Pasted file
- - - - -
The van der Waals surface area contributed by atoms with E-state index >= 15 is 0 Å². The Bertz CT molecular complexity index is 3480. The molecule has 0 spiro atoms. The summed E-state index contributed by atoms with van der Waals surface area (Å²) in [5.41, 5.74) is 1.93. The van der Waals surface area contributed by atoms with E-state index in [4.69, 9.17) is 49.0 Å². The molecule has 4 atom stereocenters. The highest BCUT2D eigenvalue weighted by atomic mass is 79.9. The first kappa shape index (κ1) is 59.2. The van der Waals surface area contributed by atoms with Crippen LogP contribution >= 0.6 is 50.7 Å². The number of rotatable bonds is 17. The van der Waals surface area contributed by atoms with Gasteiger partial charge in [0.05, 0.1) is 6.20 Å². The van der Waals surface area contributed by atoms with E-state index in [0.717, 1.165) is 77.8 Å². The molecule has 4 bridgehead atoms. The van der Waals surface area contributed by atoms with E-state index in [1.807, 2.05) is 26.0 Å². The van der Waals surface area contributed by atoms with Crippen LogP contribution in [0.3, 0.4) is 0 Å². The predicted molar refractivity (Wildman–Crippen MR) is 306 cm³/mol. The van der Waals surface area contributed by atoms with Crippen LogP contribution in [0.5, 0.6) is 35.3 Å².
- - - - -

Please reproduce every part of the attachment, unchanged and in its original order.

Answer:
The van der Waals surface area contributed by atoms with E-state index >= 15 is 0 Å². The Bertz CT molecular complexity index is 3480. The molecule has 0 spiro atoms. The summed E-state index contributed by atoms with van der Waals surface area (Å²) in [5.41, 5.74) is 1.93. The van der Waals surface area contributed by atoms with E-state index in [4.69, 9.17) is 49.0 Å². The molecule has 4 atom stereocenters. The highest BCUT2D eigenvalue weighted by atomic mass is 79.9. The first kappa shape index (κ1) is 59.2. The van der Waals surface area contributed by atoms with Crippen LogP contribution >= 0.6 is 50.7 Å². The number of rotatable bonds is 17. The van der Waals surface area contributed by atoms with Gasteiger partial charge in [0.05, 0.1) is 6.20 Å². The van der Waals surface area contributed by atoms with E-state index in [0.717, 1.165) is 77.8 Å². The molecule has 4 bridgehead atoms. The van der Waals surface area contributed by atoms with E-state index in [1.807, 2.05) is 26.0 Å². The van der Waals surface area contributed by atoms with Crippen LogP contribution in [0.3, 0.4) is 0 Å². The predicted molar refractivity (Wildman–Crippen MR) is 306 cm³/mol. The van der Waals surface area contributed by atoms with Crippen LogP contribution in [0.5, 0.6) is 35.3 Å².